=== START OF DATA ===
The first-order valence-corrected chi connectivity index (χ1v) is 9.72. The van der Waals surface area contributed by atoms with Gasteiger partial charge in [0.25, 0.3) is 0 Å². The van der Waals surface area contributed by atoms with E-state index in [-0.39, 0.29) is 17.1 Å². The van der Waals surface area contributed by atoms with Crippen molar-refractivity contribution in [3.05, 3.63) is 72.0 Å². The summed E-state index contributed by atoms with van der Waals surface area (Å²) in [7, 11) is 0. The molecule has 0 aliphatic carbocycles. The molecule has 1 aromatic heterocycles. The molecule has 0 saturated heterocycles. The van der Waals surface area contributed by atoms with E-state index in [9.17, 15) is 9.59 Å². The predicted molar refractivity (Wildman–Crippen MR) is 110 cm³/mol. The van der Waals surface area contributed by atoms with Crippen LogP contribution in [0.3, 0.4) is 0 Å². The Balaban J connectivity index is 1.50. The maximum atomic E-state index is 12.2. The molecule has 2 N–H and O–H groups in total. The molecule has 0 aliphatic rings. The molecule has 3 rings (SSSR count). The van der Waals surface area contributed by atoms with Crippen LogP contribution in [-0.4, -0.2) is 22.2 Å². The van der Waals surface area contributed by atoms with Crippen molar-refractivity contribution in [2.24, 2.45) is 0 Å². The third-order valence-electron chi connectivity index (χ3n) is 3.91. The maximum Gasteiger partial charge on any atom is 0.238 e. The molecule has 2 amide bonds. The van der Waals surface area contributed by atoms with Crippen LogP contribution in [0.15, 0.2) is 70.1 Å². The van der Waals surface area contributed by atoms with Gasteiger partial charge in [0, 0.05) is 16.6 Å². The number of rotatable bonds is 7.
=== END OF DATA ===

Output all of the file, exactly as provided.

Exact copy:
The first-order valence-corrected chi connectivity index (χ1v) is 9.72. The van der Waals surface area contributed by atoms with Gasteiger partial charge in [0.25, 0.3) is 0 Å². The van der Waals surface area contributed by atoms with E-state index in [-0.39, 0.29) is 17.1 Å². The van der Waals surface area contributed by atoms with Crippen molar-refractivity contribution in [3.05, 3.63) is 72.0 Å². The summed E-state index contributed by atoms with van der Waals surface area (Å²) in [7, 11) is 0. The molecule has 0 aliphatic carbocycles. The molecule has 1 aromatic heterocycles. The molecule has 0 saturated heterocycles. The van der Waals surface area contributed by atoms with E-state index in [9.17, 15) is 9.59 Å². The predicted molar refractivity (Wildman–Crippen MR) is 110 cm³/mol. The van der Waals surface area contributed by atoms with Crippen LogP contribution in [0.3, 0.4) is 0 Å². The Balaban J connectivity index is 1.50. The maximum atomic E-state index is 12.2. The molecule has 2 N–H and O–H groups in total. The molecule has 0 aliphatic rings. The molecule has 3 rings (SSSR count). The van der Waals surface area contributed by atoms with Crippen LogP contribution in [-0.4, -0.2) is 22.2 Å². The van der Waals surface area contributed by atoms with Crippen molar-refractivity contribution in [2.24, 2.45) is 0 Å². The third-order valence-electron chi connectivity index (χ3n) is 3.91. The maximum Gasteiger partial charge on any atom is 0.238 e. The molecule has 2 amide bonds. The van der Waals surface area contributed by atoms with Crippen LogP contribution in [0.15, 0.2) is 70.1 Å². The van der Waals surface area contributed by atoms with Gasteiger partial charge in [0, 0.05) is 16.6 Å². The number of rotatable bonds is 7.